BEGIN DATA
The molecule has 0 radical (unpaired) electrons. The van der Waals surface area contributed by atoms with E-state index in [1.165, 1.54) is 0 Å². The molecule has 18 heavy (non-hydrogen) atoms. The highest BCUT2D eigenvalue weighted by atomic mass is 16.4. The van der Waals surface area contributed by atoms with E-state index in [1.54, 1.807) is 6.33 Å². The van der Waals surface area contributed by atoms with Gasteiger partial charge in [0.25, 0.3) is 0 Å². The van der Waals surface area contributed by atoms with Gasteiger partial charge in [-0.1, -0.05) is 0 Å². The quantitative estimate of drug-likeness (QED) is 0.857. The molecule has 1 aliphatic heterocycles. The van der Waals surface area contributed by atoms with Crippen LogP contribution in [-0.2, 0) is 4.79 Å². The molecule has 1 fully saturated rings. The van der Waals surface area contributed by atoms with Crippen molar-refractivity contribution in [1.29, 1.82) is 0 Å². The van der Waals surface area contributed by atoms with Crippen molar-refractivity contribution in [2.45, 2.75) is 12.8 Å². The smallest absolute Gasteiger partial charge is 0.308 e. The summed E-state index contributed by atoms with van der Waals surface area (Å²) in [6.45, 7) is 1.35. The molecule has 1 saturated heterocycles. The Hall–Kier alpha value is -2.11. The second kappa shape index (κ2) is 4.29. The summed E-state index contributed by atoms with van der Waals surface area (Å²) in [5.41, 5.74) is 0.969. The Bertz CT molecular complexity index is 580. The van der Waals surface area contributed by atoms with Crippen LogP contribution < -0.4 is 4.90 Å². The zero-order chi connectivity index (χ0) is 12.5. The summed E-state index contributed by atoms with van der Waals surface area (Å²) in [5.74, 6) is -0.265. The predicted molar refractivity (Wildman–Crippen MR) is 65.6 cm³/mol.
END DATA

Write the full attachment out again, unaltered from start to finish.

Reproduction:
The molecule has 0 radical (unpaired) electrons. The van der Waals surface area contributed by atoms with E-state index in [1.165, 1.54) is 0 Å². The molecule has 18 heavy (non-hydrogen) atoms. The highest BCUT2D eigenvalue weighted by atomic mass is 16.4. The van der Waals surface area contributed by atoms with E-state index in [1.54, 1.807) is 6.33 Å². The van der Waals surface area contributed by atoms with Gasteiger partial charge in [0.25, 0.3) is 0 Å². The van der Waals surface area contributed by atoms with Gasteiger partial charge in [-0.1, -0.05) is 0 Å². The quantitative estimate of drug-likeness (QED) is 0.857. The molecule has 1 aliphatic heterocycles. The van der Waals surface area contributed by atoms with Crippen LogP contribution in [-0.2, 0) is 4.79 Å². The molecule has 1 fully saturated rings. The van der Waals surface area contributed by atoms with Crippen molar-refractivity contribution in [1.29, 1.82) is 0 Å². The van der Waals surface area contributed by atoms with Crippen molar-refractivity contribution in [2.45, 2.75) is 12.8 Å². The smallest absolute Gasteiger partial charge is 0.308 e. The summed E-state index contributed by atoms with van der Waals surface area (Å²) in [6.45, 7) is 1.35. The molecule has 1 saturated heterocycles. The Hall–Kier alpha value is -2.11. The second kappa shape index (κ2) is 4.29. The summed E-state index contributed by atoms with van der Waals surface area (Å²) in [5.41, 5.74) is 0.969. The Bertz CT molecular complexity index is 580. The van der Waals surface area contributed by atoms with Crippen LogP contribution < -0.4 is 4.90 Å². The zero-order chi connectivity index (χ0) is 12.5. The summed E-state index contributed by atoms with van der Waals surface area (Å²) in [5.74, 6) is -0.265. The predicted molar refractivity (Wildman–Crippen MR) is 65.6 cm³/mol.